©All text & photos (unless otherwise noted) copyright Skip Schiel, 2004-2010
A series from my earlier writing, not always directly about Palestine-Israel, this an attempt to understand and express my journey of discovery that continues to enthrall and mystify me.
Originally written for the New England Yearly Meeting sessions (Quaker) keynote presentation on August 6, 2005 (revised February 2010)
(This version is expanded from what I presented at Bryant College in Smithfield RI.)
An early friend I met at Cambridge meeting—a meeting known by some for being frequently frosty to newcomers—was John Woolman. I read Brother Woolman with relish, quickly discovered his account of nearly dying, how it provided the seed ground for his transformation. He put it this way:
In a time of sickness, a little more than two years and a half ago, I was brought so near the gates of death that I forgot my name. Being then desirous to know who I was, I saw a mass of matter of a dull gloomy color between the south and the east, and was informed that this mass was human beings in as great misery as they could be, and live, and that I was mixed with them, and that henceforth I might not consider myself as a distinct or separate being. In this state I remained several hours. I then heard a soft melodious voice, more pure and harmonious that any I had heard with my ears before; I believed it was the voice of an angel who spake to the other angels; the words were, “John Woolman is dead.”…
[Then carried in spirit to mines where people suffered because of Christians, awakening the next morning, he said:]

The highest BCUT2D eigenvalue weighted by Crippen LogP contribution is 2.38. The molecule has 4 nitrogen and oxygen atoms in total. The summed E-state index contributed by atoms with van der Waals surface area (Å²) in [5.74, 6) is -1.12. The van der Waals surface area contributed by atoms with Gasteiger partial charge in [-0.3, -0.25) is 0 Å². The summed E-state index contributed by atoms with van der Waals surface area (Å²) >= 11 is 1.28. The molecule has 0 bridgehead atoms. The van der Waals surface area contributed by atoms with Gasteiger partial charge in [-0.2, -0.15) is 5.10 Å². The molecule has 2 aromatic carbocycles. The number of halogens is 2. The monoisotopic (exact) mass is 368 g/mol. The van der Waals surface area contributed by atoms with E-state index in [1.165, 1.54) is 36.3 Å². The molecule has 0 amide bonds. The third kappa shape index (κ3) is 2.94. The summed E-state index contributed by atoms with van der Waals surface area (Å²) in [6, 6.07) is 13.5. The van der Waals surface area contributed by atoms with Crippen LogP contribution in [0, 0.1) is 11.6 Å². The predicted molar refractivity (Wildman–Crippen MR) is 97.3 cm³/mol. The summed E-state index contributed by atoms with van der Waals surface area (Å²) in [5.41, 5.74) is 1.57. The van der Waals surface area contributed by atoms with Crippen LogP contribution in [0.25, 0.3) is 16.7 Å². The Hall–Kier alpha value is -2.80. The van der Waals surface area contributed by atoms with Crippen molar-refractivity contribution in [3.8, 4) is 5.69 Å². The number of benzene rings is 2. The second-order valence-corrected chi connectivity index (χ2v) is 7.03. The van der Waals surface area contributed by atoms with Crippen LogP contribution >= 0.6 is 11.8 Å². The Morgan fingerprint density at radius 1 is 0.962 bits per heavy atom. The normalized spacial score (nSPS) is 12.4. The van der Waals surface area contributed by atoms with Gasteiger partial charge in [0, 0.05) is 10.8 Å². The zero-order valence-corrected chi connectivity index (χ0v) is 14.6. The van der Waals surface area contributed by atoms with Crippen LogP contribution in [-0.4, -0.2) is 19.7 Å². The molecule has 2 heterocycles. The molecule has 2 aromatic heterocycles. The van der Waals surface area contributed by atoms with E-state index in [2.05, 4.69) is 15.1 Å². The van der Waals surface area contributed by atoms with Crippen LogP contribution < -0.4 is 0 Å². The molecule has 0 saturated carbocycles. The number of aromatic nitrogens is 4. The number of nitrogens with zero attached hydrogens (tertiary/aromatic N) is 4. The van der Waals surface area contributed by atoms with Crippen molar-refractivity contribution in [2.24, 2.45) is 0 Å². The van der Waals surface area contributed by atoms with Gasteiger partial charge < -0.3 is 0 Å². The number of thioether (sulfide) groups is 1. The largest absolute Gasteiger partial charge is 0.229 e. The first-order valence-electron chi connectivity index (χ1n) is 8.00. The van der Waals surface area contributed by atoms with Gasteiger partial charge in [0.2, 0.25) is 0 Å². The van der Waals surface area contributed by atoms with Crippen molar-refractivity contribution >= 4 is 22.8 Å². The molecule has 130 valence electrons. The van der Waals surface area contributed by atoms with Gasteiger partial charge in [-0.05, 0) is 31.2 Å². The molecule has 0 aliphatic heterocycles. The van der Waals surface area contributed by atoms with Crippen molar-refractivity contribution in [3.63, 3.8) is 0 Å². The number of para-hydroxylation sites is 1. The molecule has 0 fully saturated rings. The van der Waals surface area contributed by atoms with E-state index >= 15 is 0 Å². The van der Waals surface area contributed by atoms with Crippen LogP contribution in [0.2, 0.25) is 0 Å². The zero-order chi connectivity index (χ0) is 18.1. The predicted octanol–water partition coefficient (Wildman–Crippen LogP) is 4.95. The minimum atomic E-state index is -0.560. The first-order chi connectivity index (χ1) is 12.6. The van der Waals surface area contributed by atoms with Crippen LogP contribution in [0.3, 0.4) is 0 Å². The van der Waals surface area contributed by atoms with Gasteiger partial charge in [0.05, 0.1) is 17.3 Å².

I am crucified with Christ, nevertheless I live; yet not I, but Christ liveth in men. And the life which I now live in the flesh I live by the faith of the Son of God, who loved me and gave himself for me.” Then the mystery was opened and I perceived there was joy in heaven over a sinner who had repented, and that the language “John Woolman is dead,” meant no more than the death of my own will.
—Woolman’s journal, “John Woolman is dead,” 1769, p 214
This experience came relatively late in his life, in 1769. He was 49 years old, and had only 3 more years to live. But it is telling, one among many of his turns of heart that as I read them in the chilly Cambridge friends’ atmosphere, warmed my heart and penetrated my fog. I might not use his language, nor carry all of his beliefs, but the fundamental message of dying to one’s past and awakening to one’s reality is true for me.
Woolman’s travels to Indian country
Later I learned about his travels to Indian country, the frontier, not far from his home in New Jersey. Here’s what he wrote in his journal:
Love was the first motion, and thence a concern arose to spend some time with the Indians, that I might feel and understand their life and the spirit they lived in, if haply I might receive some instruction from them, or they might be in any degree helped forward by my following the leading of truth among them, and as it pleased the Lord to make way for my going at a time when the troubles of war were increasing, and when, by reason of much wet weather, traveling was more difficult than usual at that season, I looked upon it as a more favorable opportunity to season my mind, and to bring me into a nearer sympathy with them.
—Woolman’s journal, Love is the first motion, to the Wehaloosing Indians on the River Susquehanna, 1761, p 142
“Troubles of war were increasing…much wet weather…traveling more difficult that usual at that season…” His response: “I looked upon it as a more favorable opportunity to season my mind, and to bring me into a nearer sympathy with them.”